Let me start by saying that everyone who knew me as a little girl is not surprised by all of this. I was always creating art, designing and making clothes, and changing my outfit at least three times a day.
My life took a direction away from fashion and art when I attended Wellesley College, majored in Political Science, and played on the field hockey team. After graduation, I moved to DC and got a “real” job. It didn’t take long for me to realize that my favorite part of each day was getting dressed up for my new role as a professional. I used my morning commute as if it were a catwalk, strutting down the street amid a sea of serious DC suits.
I was starved for that feeling of satisfaction I got when making something with my hands. My Closet in Sketches was born in the middle of this creative drought. I had put together an outfit for a meeting the following day and made a quick drawing of it in my notebook. I looked at that sketch later and thought, why don’t I do this all the time? Suddenly everything came into focus. Those years of “practice” could be used to tell the tales of my ever-changing closet. Each evening after work, I committed to dreaming up and drawing endless outfit creations. I loved fashioning a story for an unknown, mysterious woman who existed simply through the creation of a look. The child in me was completely absorbed by this approach, losing all track of time (the best kind of focus, you know?), and through the process of this dedication, I taught myself how to draw professionally.
During my path to becoming a full-time illustrator, I recorded outfits I wore as an operations manager for a small non-profit, a financial educator, a barista at a cafe (which led to other jobs as a menu artist and muralist), a stylist and closet consultant, and a freelance fashion illustrator for the now (sadly!) defunct Lucky Magazine. The early concepts of 50 Ways to Wear a Scarf and 50 Ways to Wear Denim were foretold in these posts years before I ever dared to believe that I would have the opportunity to write and illustrate books.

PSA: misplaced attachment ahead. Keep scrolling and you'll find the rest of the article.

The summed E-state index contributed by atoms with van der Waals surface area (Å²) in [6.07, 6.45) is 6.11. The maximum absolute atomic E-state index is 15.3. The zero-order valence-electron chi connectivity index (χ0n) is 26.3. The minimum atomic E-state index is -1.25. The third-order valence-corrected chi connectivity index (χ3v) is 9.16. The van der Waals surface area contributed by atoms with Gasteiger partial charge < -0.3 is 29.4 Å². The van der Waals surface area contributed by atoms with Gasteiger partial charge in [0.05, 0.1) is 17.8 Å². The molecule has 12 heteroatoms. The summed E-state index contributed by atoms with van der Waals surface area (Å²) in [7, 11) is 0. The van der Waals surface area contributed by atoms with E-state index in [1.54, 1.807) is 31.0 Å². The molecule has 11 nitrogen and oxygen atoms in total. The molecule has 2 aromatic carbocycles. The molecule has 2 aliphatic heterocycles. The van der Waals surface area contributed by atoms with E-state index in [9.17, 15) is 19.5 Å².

This lifelong appreciation of design runs in my blood. My mom is an architect who taught me how to draw in perspective as a kid. Sometimes she allowed me to draw details like a stone wall on her blueprints (I often use her scraps in my sketches). She also taught me how to dig through sale racks at bargain stores and thrift shops long before I ever wore adult sizes, and to always scope out the men's section.
It wasn't until I began combing my grandmother Enid's closet that I truly grasped how much my love of fashion draws from her lineage. Bursting with treasures, I began to combine my every-day basics with her show-stopping pieces, such as a fuchsia Christian Dior suit or a black alligator clutch. Wearing her clothes and accessories are like talismans, lucky charms from above, and I try to wear something of hers every day.
Enid was proof of the adage that I was learning to embrace: that how you present yourself to the world, through clothes, makes a difference in how people view you, and how you view yourself. I believe that personal style is nothing more than having confidence. It's not about following trends, it's just learning to be comfortable in your skin. I believe sometimes you have to ignore the frightened voice in your head that says “you shouldn’t wear that” and throw caution to the wind.
My ultimate style icon is Susan Sarandon’s character in Bull Durham, the mix of boy meets girl - Chuck Taylor's with a pencil skirt and a baseball jacket.
Because fashion is often not precious, and I tend to spill things, I frequently rely on a black dress.
I find that applying makeup is as enjoyable as painting. It's not superficial if it can be a tool of empowerment.
I’m relentlessly devoted to my Prismacolor markers.